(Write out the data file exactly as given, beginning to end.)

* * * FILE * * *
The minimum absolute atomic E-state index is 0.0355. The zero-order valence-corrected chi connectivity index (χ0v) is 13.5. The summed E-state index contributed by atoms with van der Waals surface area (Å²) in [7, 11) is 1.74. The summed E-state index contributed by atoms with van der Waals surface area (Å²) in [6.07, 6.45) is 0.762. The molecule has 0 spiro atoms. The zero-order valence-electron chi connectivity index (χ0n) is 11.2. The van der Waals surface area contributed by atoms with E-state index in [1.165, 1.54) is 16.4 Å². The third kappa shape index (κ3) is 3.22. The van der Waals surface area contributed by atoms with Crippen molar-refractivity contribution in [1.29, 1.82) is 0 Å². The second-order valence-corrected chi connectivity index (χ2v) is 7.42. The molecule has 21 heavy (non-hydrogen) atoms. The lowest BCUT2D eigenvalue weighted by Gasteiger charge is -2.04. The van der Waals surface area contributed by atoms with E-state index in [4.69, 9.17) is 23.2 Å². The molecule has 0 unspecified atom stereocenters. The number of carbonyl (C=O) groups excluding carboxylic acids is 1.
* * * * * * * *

The minimum absolute atomic E-state index is 0.0355. The zero-order valence-corrected chi connectivity index (χ0v) is 13.5. The summed E-state index contributed by atoms with van der Waals surface area (Å²) in [7, 11) is 1.74. The summed E-state index contributed by atoms with van der Waals surface area (Å²) in [6.07, 6.45) is 0.762. The molecule has 0 spiro atoms. The zero-order valence-electron chi connectivity index (χ0n) is 11.2. The van der Waals surface area contributed by atoms with E-state index in [1.165, 1.54) is 16.4 Å². The third kappa shape index (κ3) is 3.22. The van der Waals surface area contributed by atoms with Crippen molar-refractivity contribution in [1.29, 1.82) is 0 Å². The second-order valence-corrected chi connectivity index (χ2v) is 7.42. The molecule has 21 heavy (non-hydrogen) atoms. The lowest BCUT2D eigenvalue weighted by Gasteiger charge is -2.04. The van der Waals surface area contributed by atoms with E-state index in [4.69, 9.17) is 23.2 Å². The molecule has 0 unspecified atom stereocenters. The number of carbonyl (C=O) groups excluding carboxylic acids is 1.